Skin-crawling video shows wildlife snappers becoming meal for midges


INTREPID wildlife photographers have shared a video of the torment they are suffering this summer following an explosion in midge numbers.

The pair are seen covered in a cloud of midges while they are covered up so much only their eyes can be seen.

Tom Campbell and a friend were trying to get shots of otters on the west coast of Scotland where midge numbers are heading for a record 68 billion thanks to warm, wet weather.

The pair have to keep still to have any chance of snapping the otters – making them an easy meal for midges.

Another clip has surfaced of a poor, tormented tourist in the Highlands desperately trying to batter away a cloud of midges with a pillow.

Tom, 24, from Bristol, travelled all the way to Mull in the Inner Hebrides to take pictures.

The wildlife photographer and film-maker is seen completely coated in midges as his face is covered with a neckwarmer and cap with only his eyes and forehead exposed.

He looks at the camera and sighs as the tiny menaces crawl over his hat and camera. He then pans the camera to his colleague who is suffering exactly rhw same fate.

Posting the clip online Tom wrote: “Scotland has given us otters, eagles, a variety of waders and beautiful landscapes and more. It has also given us midges…”

INTREPID wildlife photographers have shared a video of the torment they are suffering this summer following an explosion in midge numbers.

Last week it was revealed that Scotland is heading for the worst midge season since records began – with numbers of the biting insects set to be up 40% on last year.

In a second clip, filmed by Al Beattie in Glen Shiel, in the West Highlands at the start of the month, a young man was caught on camera being tormented by creatures.

The funny clip shows the man, wearing a t-shirt and shorts, wafting a pillow in the air, attempting to swipe at the midges.

He eventually gives up and puts the pillow into a car before rubbing his hands over his head and arms, becoming increasingly agitated by them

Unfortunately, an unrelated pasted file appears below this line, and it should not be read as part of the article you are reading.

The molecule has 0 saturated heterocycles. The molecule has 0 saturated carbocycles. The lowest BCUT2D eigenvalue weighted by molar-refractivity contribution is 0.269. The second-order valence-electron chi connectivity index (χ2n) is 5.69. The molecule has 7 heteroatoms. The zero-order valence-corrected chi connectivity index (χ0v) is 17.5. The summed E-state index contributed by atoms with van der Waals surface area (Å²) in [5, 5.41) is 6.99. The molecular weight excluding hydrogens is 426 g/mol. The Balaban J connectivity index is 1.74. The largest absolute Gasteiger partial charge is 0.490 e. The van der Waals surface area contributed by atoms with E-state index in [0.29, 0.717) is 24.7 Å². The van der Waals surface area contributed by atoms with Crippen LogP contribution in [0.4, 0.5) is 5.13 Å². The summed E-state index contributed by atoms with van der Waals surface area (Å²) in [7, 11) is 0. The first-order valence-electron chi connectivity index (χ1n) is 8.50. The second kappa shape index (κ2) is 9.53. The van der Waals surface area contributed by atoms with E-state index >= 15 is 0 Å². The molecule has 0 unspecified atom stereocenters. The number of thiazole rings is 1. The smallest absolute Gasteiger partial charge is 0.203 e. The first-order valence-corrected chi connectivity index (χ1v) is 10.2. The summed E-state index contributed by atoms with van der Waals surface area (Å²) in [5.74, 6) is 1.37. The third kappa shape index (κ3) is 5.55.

A voice can be heard saying: “I feel your pain.”

Posting the clip online Al wrote: “Midges in Glen Shiel. Nightmare!”

The Scottish Midge Forecast said they are on course to record 68 billion of the tiny menaces this summer – more than 13,000 each for every person living north of the border.

The organisation started collecting detailed information on midge numbers in 2010.

Dr Alison Blackwell said the previous record was set in 2014 at a trap in Inveraray, Argyll and Bute, with 6.5m midges. Based on results so far, she is expecting that number to be higher this year.

The miserable July weather experienced in most parts of Scotland has provided ideal breeding conditions for midges.

A rare third breeding wave of the pests is firmly on the cards, stretching out the torment until the end of September.

Dr Blackwell said last week: “It’s really difficult as there are different levels in different areas, but it’s safe to say that these are the highest catches in five years at this point in the season.

“2014 was the highest up until this year. This year we’re seeing a 30-40% increase from 2016 and numbers are higher than 2014 although we haven’t complete counting all the traps yet.

“So far our biggest catches have been in Argyll, around Inveraray and particularly at the traps in Glencoe.”

There are 48 different types of midge in Scotland but it is the 3mm long Highland midge that commonly causes problems for Scots in the summer months.

Only the females actually bite however hill-walkers and golfers will have to have the insect repellent at the ready if the wet and warm weather conditions continue throughout the summer.

Incredibly, two million midges weigh just a kilogram and one square metre can contain up to 500,000 of the insects.

The Scottish tourism industry is estimated to lose nearly £286m a year as people are put off by the biting insects.

A midge can live for between two days and two weeks depending on how favourable the weather conditions are.

Midge numbers across the country in the past t have been up on the same period last year as a result of recent damp and warm conditions combined with still air and cloud cover.